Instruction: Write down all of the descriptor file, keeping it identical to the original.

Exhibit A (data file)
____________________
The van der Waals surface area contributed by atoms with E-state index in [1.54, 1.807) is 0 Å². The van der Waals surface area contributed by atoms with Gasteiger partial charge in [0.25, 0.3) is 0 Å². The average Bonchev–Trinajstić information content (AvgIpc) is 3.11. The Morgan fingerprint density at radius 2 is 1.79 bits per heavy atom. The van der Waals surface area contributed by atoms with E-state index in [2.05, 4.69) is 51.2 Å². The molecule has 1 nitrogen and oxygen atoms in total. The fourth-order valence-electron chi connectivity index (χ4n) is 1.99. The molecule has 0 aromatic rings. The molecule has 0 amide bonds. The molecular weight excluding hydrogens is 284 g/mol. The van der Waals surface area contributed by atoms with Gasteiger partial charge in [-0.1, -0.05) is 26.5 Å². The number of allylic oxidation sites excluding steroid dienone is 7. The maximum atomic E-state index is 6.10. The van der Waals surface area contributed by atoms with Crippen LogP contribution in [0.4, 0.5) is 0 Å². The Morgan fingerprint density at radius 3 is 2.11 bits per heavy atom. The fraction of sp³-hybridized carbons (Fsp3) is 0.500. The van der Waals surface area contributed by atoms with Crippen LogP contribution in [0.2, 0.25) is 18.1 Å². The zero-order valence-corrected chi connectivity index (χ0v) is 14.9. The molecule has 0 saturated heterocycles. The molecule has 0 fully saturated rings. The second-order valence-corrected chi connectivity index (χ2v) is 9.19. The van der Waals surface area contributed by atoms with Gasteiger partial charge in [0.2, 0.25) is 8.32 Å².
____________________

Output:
The van der Waals surface area contributed by atoms with E-state index in [1.54, 1.807) is 0 Å². The van der Waals surface area contributed by atoms with Gasteiger partial charge in [0.25, 0.3) is 0 Å². The average Bonchev–Trinajstić information content (AvgIpc) is 3.11. The Morgan fingerprint density at radius 2 is 1.79 bits per heavy atom. The van der Waals surface area contributed by atoms with E-state index in [2.05, 4.69) is 51.2 Å². The molecule has 1 nitrogen and oxygen atoms in total. The fourth-order valence-electron chi connectivity index (χ4n) is 1.99. The molecule has 0 aromatic rings. The molecule has 0 amide bonds. The molecular weight excluding hydrogens is 284 g/mol. The van der Waals surface area contributed by atoms with Gasteiger partial charge in [-0.1, -0.05) is 26.5 Å². The number of allylic oxidation sites excluding steroid dienone is 7. The maximum atomic E-state index is 6.10. The van der Waals surface area contributed by atoms with Crippen LogP contribution in [0.4, 0.5) is 0 Å². The Morgan fingerprint density at radius 3 is 2.11 bits per heavy atom. The fraction of sp³-hybridized carbons (Fsp3) is 0.500. The van der Waals surface area contributed by atoms with Crippen LogP contribution in [0.2, 0.25) is 18.1 Å². The zero-order valence-corrected chi connectivity index (χ0v) is 14.9. The molecule has 0 saturated heterocycles. The molecule has 0 fully saturated rings. The second-order valence-corrected chi connectivity index (χ2v) is 9.19. The van der Waals surface area contributed by atoms with Gasteiger partial charge in [0.2, 0.25) is 8.32 Å².